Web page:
Sammus at The Baby G

Cornell PhD student and rapper, Enongo Lumumba-Kasongonamed, named herself Sammus in honour of the famous Nintendo-based Metroid heroine, crafting music she refers to as “black girl nerd rap.”

Hailing from Ithaca, New York, the talented artist headlined a set at Toronto’s The Baby G for Canadian Music Week. Drawing a small, but mighty crowd, she set forth with a show that focused on facets of her personality.

Ranging from race to video game adoration, she took fandom a step further, rapping about the intricacies of Star Wars, Pokémon, and Teenage Mutant Ninja Turtles.

By the time Sammus performed her song Mighty Morphin’, the crowd hung onto to every word. “I’m not one thing, I’m not two things, I’m not three things, no, I’m not four things,” they collectively sang, celebrating the humanity of the lyrics.

In between her songs, Sammus took time to talk about herself, sharing her influences and interests. As she dug deeper, she spoke of her time growing up in small-town, dealing with both racism and sexism. As a result, the power of music helped her prevail the pitfalls of youth, bringing her to where she is today.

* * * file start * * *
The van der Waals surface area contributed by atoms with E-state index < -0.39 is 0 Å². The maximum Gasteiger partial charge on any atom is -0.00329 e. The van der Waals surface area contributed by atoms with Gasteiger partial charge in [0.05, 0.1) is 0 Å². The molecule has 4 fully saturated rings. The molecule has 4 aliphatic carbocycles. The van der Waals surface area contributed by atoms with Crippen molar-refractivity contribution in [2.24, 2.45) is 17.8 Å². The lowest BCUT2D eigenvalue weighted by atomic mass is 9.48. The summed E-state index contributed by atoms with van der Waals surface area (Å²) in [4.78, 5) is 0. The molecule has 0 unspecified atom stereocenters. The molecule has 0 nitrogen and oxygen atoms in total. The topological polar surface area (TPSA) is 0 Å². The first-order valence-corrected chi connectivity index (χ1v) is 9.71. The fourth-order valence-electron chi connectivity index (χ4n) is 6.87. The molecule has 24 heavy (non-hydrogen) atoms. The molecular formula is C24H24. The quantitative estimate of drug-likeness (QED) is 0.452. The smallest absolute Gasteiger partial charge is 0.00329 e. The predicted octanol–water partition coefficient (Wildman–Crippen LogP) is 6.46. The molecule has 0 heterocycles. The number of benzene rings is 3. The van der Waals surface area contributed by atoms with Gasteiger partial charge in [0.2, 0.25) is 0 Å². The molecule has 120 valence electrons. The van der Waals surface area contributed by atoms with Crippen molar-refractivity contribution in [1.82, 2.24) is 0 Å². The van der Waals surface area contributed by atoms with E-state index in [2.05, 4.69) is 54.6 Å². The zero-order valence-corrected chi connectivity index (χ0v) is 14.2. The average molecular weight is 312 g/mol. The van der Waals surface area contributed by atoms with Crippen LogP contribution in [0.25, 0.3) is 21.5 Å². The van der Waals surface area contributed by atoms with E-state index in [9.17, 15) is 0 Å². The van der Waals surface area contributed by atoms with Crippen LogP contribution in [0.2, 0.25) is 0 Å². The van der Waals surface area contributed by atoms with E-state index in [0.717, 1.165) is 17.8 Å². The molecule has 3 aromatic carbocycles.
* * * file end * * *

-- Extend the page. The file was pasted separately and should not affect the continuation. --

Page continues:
On stage, Sammus closed her eyes and waved her hands while delivering endless streams of rhymes. Incidentally, the accompanying instrumentals shook the room and rattled the bottles of those standing below.

Simply put, her flow was just as exciting as her content, seamlessly weaving through the rapid-fire words like a spaceship through a cluster of asteroids. For anyone at The Baby G, they were instantly converted as Sammus fans.

Myles Herod

Myles Herod

Traveller, image maker, pop-culture seeker, storyteller, a guy you want around when things go south. Tastes range from Kubrick to Krautrock, Wu-Tang to Wiseau. Currently resides in Toronto, Canada.
Myles Herod